Old refund policy remains in place

By Peter Schuh

NIU’s refund policy for students withdrawing from the university will remain the same this semester after a severe revision by the federal government.

NIU’s present policy, in short, refunds the full amount of tuition and fees paid if the student withdraws from a course or the university within the first 15 calendar days of the semester. After the 15th calender day (Sept. 7) but no later than the 30th (Sept. 21), the withdrawing student will receive a refund of only 25 percent tuition and, in some cases, a full refund of health insurance.

Students should note that NIU’s new tuition system, which charges by the credit hour up to the 16th hour, entitles them to a refund for withdrawing from a course once the student is under a 16-hour load.

In the past, tuition was charged by the hour only up to the 12th hour so a refund was applicable only when dropping from full-time to part-time status or withdrawing from the university.

Early this summer, the Board of Regents implemented a regulation regarding the refund policies of educational institutions. However, with the Regents’ consent, NIU has returned to its original policy for this semester.

“NIU requested an allowance of the chancellor to have a semester to phase-in the new policy and it was granted,” said John Penbroke, vice chancellor for Administration.

However, the Regents’ decision was not made in time to stop a copy of the revised refund policies from arriving at every student’s home along with his or her tuition bill.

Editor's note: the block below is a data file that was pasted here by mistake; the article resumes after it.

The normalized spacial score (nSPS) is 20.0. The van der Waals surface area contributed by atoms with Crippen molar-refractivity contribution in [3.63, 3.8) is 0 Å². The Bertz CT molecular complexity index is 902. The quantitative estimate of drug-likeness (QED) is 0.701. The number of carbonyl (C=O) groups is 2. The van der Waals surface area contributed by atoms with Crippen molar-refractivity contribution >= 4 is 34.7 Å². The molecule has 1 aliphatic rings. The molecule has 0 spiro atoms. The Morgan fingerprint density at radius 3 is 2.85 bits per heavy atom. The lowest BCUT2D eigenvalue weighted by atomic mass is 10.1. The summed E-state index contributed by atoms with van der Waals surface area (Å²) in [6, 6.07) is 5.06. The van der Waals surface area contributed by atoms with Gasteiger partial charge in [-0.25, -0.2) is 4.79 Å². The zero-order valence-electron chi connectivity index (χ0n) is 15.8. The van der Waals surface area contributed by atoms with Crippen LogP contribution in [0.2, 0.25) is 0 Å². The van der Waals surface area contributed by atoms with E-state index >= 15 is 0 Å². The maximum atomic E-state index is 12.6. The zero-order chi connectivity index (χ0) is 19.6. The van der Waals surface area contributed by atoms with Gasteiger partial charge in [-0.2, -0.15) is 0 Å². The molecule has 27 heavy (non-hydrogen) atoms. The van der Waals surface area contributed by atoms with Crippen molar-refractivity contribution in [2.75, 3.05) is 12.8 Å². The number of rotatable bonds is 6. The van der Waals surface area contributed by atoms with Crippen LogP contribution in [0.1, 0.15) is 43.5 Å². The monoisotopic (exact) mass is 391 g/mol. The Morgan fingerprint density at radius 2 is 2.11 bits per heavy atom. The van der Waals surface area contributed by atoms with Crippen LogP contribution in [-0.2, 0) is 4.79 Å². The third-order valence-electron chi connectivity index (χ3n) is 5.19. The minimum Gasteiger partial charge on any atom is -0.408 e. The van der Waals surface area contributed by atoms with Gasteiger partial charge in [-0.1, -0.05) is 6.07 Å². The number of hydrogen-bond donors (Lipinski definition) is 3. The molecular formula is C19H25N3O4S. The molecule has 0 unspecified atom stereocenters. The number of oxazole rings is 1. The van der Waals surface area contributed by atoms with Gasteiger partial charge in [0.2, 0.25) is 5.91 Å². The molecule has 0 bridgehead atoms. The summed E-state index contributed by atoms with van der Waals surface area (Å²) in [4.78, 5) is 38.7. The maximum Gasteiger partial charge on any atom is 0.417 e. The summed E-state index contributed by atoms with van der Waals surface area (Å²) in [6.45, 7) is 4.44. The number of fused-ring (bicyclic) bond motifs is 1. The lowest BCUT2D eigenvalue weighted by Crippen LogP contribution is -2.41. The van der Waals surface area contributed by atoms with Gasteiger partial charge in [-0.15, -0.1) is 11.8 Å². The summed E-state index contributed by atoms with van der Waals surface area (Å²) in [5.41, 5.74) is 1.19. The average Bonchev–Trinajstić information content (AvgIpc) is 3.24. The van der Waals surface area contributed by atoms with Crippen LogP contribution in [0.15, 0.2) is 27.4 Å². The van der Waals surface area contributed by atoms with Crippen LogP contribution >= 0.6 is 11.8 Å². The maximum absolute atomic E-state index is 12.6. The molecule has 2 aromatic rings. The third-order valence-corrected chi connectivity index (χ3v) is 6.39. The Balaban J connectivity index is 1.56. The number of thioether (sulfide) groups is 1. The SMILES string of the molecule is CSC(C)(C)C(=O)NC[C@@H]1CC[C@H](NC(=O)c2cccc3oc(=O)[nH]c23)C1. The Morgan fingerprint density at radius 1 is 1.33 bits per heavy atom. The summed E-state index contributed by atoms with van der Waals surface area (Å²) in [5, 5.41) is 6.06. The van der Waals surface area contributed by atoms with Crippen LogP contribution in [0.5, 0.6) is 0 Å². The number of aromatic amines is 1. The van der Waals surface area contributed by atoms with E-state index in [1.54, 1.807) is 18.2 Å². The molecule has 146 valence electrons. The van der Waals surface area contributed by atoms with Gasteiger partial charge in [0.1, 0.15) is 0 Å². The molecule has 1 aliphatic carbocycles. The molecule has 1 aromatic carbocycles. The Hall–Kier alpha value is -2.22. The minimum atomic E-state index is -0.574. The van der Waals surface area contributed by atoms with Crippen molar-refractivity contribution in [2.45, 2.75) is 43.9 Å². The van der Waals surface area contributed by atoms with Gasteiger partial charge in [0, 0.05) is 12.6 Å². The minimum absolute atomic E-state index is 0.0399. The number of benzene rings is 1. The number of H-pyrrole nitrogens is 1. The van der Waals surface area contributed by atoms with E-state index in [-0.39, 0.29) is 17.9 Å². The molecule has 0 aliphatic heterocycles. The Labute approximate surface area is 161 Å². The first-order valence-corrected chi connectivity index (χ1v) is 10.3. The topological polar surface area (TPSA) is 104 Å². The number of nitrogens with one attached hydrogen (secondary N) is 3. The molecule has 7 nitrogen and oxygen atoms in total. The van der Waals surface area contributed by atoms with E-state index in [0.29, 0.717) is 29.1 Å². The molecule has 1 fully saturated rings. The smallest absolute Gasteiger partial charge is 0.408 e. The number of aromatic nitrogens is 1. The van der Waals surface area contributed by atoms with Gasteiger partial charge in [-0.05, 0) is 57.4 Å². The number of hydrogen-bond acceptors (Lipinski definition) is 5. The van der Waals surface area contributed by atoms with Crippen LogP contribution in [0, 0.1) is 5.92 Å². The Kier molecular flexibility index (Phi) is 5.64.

Those revised policies should be disregarded, at least for this semester.

The Regents’ new policy, which complies with the new government regulation, would apply only to students who withdraw from the university. Students withdrawing from a single course or changing from full-time to part-time status would continue to fall under NIU’s original policy.

The new policy would allow a refund until the “60 percent refund point” in the time period of the semester. For NIU, this would mean students could receive a refund for withdrawing from the university until somewhere near the end of the 10th week of the semester.

The refund would be equal to the portion of the period of enrollment remaining rounded down. For example, a student withdrawing from the university during the first week of classes would receive a 90 percent refund of tuition and fees, and a student withdrawing at the midpoint of the semester would receive a 50 percent refund.

The advantage to the new policy is the student can receive a refund for a longer period of time than the old policy, while the old policy allows the student to receive a full refund for two weeks into the semester.

NIU Provost J. Carroll Moody said the old policy was kept in effect to lessen confusion for NIU students.

He said, “We were concerned because the old guidelines are still in the course book and the students weren’t notified about the new policy until their bills came out.

“We consulted with the chancellor’s office, and they said that we would be able to delay the policy for this semester only. We also informed the chancellor’s office that we intend to take a harder look at this policy to decide what the federal law mandates.”

Moody said although the Regents’ regulation was supposed to be in line with a “pro-student law” the administration was not certain “whether it is in the best interest of the university or the students. I know of a couple of concerns we have about the Board of Regents policy.”

Penbroke said although the law was binding upon universities, it was not written in response to university practices. He said the law was aimed at proprietary school, such as trade schools, beauty schools and truck-driving schools which have policies as severe as only a five percent refund after the first class session.

“They (the federal government) were trying to make uniform across the country the various refund policies of educational institutions,” he said.